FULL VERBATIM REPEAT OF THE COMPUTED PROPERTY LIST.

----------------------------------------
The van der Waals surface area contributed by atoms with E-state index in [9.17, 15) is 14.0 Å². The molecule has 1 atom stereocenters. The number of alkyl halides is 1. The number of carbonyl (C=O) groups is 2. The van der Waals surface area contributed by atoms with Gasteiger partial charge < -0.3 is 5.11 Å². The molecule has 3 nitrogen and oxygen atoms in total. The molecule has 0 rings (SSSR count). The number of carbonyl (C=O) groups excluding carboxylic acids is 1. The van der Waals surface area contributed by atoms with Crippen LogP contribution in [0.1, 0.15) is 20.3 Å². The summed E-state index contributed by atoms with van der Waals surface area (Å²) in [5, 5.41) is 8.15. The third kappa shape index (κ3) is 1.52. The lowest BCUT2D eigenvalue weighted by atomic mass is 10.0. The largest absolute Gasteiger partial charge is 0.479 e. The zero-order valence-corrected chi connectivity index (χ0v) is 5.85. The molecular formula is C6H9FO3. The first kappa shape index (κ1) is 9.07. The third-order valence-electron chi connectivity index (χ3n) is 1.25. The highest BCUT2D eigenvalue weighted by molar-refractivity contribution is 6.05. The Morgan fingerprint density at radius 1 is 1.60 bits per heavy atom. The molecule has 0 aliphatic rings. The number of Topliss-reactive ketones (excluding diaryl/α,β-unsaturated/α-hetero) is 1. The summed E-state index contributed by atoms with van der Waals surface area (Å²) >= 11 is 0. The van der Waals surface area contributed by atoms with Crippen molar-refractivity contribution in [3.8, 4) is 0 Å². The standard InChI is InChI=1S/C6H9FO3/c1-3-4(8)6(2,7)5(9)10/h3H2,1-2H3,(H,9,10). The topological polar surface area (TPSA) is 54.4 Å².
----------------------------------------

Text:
The van der Waals surface area contributed by atoms with E-state index in [9.17, 15) is 14.0 Å². The molecule has 1 atom stereocenters. The number of alkyl halides is 1. The number of carbonyl (C=O) groups is 2. The van der Waals surface area contributed by atoms with Gasteiger partial charge < -0.3 is 5.11 Å². The molecule has 3 nitrogen and oxygen atoms in total. The molecule has 0 rings (SSSR count). The number of carbonyl (C=O) groups excluding carboxylic acids is 1. The van der Waals surface area contributed by atoms with Crippen LogP contribution in [0.1, 0.15) is 20.3 Å². The summed E-state index contributed by atoms with van der Waals surface area (Å²) in [5, 5.41) is 8.15. The third kappa shape index (κ3) is 1.52. The lowest BCUT2D eigenvalue weighted by atomic mass is 10.0. The largest absolute Gasteiger partial charge is 0.479 e. The zero-order valence-corrected chi connectivity index (χ0v) is 5.85. The molecular formula is C6H9FO3. The first kappa shape index (κ1) is 9.07. The third-order valence-electron chi connectivity index (χ3n) is 1.25. The highest BCUT2D eigenvalue weighted by molar-refractivity contribution is 6.05. The Morgan fingerprint density at radius 1 is 1.60 bits per heavy atom. The molecule has 0 aliphatic rings. The number of Topliss-reactive ketones (excluding diaryl/α,β-unsaturated/α-hetero) is 1. The summed E-state index contributed by atoms with van der Waals surface area (Å²) >= 11 is 0. The van der Waals surface area contributed by atoms with Crippen molar-refractivity contribution in [3.8, 4) is 0 Å². The standard InChI is InChI=1S/C6H9FO3/c1-3-4(8)6(2,7)5(9)10/h3H2,1-2H3,(H,9,10). The topological polar surface area (TPSA) is 54.4 Å².